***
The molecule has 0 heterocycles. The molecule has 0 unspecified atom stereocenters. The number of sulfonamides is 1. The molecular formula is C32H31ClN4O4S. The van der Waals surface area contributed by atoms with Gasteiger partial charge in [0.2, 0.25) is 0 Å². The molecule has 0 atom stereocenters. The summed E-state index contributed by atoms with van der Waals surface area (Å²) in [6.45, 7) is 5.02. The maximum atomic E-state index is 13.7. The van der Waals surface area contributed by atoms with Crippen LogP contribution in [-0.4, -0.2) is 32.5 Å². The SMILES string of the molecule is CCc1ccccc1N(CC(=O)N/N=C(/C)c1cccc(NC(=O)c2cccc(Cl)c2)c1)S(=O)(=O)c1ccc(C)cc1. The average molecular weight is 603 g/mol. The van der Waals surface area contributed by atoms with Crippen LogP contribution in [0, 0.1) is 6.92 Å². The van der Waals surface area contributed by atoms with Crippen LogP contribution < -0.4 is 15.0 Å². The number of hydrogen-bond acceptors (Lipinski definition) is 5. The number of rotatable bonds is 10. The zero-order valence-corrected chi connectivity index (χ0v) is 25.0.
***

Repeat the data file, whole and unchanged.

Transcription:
The molecule has 0 heterocycles. The molecule has 0 unspecified atom stereocenters. The number of sulfonamides is 1. The molecular formula is C32H31ClN4O4S. The van der Waals surface area contributed by atoms with Gasteiger partial charge in [0.2, 0.25) is 0 Å². The molecule has 0 atom stereocenters. The summed E-state index contributed by atoms with van der Waals surface area (Å²) in [6.45, 7) is 5.02. The maximum atomic E-state index is 13.7. The van der Waals surface area contributed by atoms with Crippen LogP contribution in [-0.4, -0.2) is 32.5 Å². The SMILES string of the molecule is CCc1ccccc1N(CC(=O)N/N=C(/C)c1cccc(NC(=O)c2cccc(Cl)c2)c1)S(=O)(=O)c1ccc(C)cc1. The average molecular weight is 603 g/mol. The van der Waals surface area contributed by atoms with Crippen LogP contribution in [0, 0.1) is 6.92 Å². The van der Waals surface area contributed by atoms with Crippen LogP contribution < -0.4 is 15.0 Å². The number of hydrogen-bond acceptors (Lipinski definition) is 5. The number of rotatable bonds is 10. The zero-order valence-corrected chi connectivity index (χ0v) is 25.0.